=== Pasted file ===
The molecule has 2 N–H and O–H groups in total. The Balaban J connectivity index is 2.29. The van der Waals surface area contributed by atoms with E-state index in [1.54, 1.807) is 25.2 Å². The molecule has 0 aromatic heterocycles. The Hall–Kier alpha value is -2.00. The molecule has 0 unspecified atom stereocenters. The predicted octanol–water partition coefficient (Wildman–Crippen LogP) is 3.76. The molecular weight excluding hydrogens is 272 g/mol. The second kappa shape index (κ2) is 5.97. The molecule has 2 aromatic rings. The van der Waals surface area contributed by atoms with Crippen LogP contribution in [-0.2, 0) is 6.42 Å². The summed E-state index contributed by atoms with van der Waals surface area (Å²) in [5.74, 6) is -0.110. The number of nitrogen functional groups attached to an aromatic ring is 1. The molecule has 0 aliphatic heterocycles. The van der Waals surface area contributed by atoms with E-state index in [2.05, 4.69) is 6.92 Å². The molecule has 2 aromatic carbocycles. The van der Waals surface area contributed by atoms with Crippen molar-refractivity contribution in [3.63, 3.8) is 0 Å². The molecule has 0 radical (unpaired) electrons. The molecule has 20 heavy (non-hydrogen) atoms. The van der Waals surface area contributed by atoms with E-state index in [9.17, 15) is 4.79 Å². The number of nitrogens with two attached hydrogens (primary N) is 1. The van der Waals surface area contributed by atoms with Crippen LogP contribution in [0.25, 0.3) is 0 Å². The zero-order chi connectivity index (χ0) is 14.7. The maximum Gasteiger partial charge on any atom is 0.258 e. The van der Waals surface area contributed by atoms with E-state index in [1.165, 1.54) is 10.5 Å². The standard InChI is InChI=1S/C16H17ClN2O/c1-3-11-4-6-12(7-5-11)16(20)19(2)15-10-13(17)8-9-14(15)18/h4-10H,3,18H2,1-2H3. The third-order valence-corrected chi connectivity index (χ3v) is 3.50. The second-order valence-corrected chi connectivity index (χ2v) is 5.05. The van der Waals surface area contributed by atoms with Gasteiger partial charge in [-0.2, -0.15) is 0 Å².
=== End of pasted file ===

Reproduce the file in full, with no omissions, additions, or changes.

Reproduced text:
The molecule has 2 N–H and O–H groups in total. The Balaban J connectivity index is 2.29. The van der Waals surface area contributed by atoms with E-state index in [1.54, 1.807) is 25.2 Å². The molecule has 0 aromatic heterocycles. The Hall–Kier alpha value is -2.00. The molecule has 0 unspecified atom stereocenters. The predicted octanol–water partition coefficient (Wildman–Crippen LogP) is 3.76. The molecular weight excluding hydrogens is 272 g/mol. The second kappa shape index (κ2) is 5.97. The molecule has 2 aromatic rings. The van der Waals surface area contributed by atoms with Crippen LogP contribution in [-0.2, 0) is 6.42 Å². The summed E-state index contributed by atoms with van der Waals surface area (Å²) in [5.74, 6) is -0.110. The number of nitrogen functional groups attached to an aromatic ring is 1. The molecule has 0 aliphatic heterocycles. The van der Waals surface area contributed by atoms with E-state index in [2.05, 4.69) is 6.92 Å². The molecule has 2 aromatic carbocycles. The van der Waals surface area contributed by atoms with Crippen molar-refractivity contribution in [3.63, 3.8) is 0 Å². The molecule has 0 radical (unpaired) electrons. The molecule has 20 heavy (non-hydrogen) atoms. The van der Waals surface area contributed by atoms with E-state index in [9.17, 15) is 4.79 Å². The number of nitrogens with two attached hydrogens (primary N) is 1. The van der Waals surface area contributed by atoms with Crippen LogP contribution in [0.25, 0.3) is 0 Å². The zero-order chi connectivity index (χ0) is 14.7. The maximum Gasteiger partial charge on any atom is 0.258 e. The van der Waals surface area contributed by atoms with E-state index in [1.165, 1.54) is 10.5 Å². The standard InChI is InChI=1S/C16H17ClN2O/c1-3-11-4-6-12(7-5-11)16(20)19(2)15-10-13(17)8-9-14(15)18/h4-10H,3,18H2,1-2H3. The third-order valence-corrected chi connectivity index (χ3v) is 3.50. The second-order valence-corrected chi connectivity index (χ2v) is 5.05. The van der Waals surface area contributed by atoms with Gasteiger partial charge in [-0.2, -0.15) is 0 Å².